The only thing I don't think is quite as effective is the font size change. The font size differences in your final example are so subtle I'm not sure the visual hierarchy is shown effectively. How about a bigger font size difference? or a different font color for the name? or a background for the entire section?

06 Oct 2004 | timfm said...

Good stuff Ryan. You might want to add: The Design of Sites: Patterns, Principles, and Processes for Crafting a Customer-Centered Web Experience to your references. An excellent book of interaction patterns in the tradition of Alexander by the peeps at UCal's Group for User Interface Research.

06 Oct 2004 | mindful_learner said...

There have been quite a few attempts by the HCI/Usability community to leverage Alexander's ideas on patterns. The main problem has usually been that they mimic the form of his work without understanding the substance, i.e. the theoretical framework behind the idea of patterns. Alexander's work comes from a deep, mathematical analysis of patterns in nature - the notion that elegance, beauty and harmony in the enviroment are an objective element of nature rather than just a subjective choice. As such, for PHYSICAL structures, we can uncover meaningful objective patterns that people will tend to find pleasing. Now, there is no certainty that these ideas extend to interfaces - really the underlying theory needs to be expanded to see if it fits with this type of design before we can then look to uncover patterns. Otherwise, 'patterns' just becomes another word for 'design principle' or heuristics or 'copy what others have done'. This isn't wrong as such, just not really adding much value.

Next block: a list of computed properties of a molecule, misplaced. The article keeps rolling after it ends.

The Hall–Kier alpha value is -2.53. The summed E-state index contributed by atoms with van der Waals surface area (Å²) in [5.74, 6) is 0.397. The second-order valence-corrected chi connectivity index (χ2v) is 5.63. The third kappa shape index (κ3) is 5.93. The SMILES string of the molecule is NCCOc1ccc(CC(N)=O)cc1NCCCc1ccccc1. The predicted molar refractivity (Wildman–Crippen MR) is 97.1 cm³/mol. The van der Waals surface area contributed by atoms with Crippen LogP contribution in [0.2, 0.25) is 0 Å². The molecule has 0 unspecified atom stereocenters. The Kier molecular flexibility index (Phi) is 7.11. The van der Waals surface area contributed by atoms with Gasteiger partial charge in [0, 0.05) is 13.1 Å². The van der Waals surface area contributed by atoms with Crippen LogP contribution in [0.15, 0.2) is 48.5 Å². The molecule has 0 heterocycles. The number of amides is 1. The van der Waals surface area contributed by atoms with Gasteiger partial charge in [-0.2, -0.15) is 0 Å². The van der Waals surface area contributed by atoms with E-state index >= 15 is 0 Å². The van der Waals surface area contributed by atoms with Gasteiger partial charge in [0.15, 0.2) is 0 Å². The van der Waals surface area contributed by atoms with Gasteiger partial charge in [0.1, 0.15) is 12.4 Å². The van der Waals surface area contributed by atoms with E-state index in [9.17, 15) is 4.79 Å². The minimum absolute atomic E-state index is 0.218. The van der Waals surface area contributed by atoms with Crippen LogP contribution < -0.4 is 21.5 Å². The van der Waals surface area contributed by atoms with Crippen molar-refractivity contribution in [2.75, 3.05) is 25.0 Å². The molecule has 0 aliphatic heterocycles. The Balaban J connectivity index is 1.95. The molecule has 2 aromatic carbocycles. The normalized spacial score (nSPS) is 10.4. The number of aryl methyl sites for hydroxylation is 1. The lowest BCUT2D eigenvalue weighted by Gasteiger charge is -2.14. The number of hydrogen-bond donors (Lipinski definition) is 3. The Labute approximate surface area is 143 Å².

That said, I liked the article and as others have commented it is nice to see a design process/framework nicely mapped out.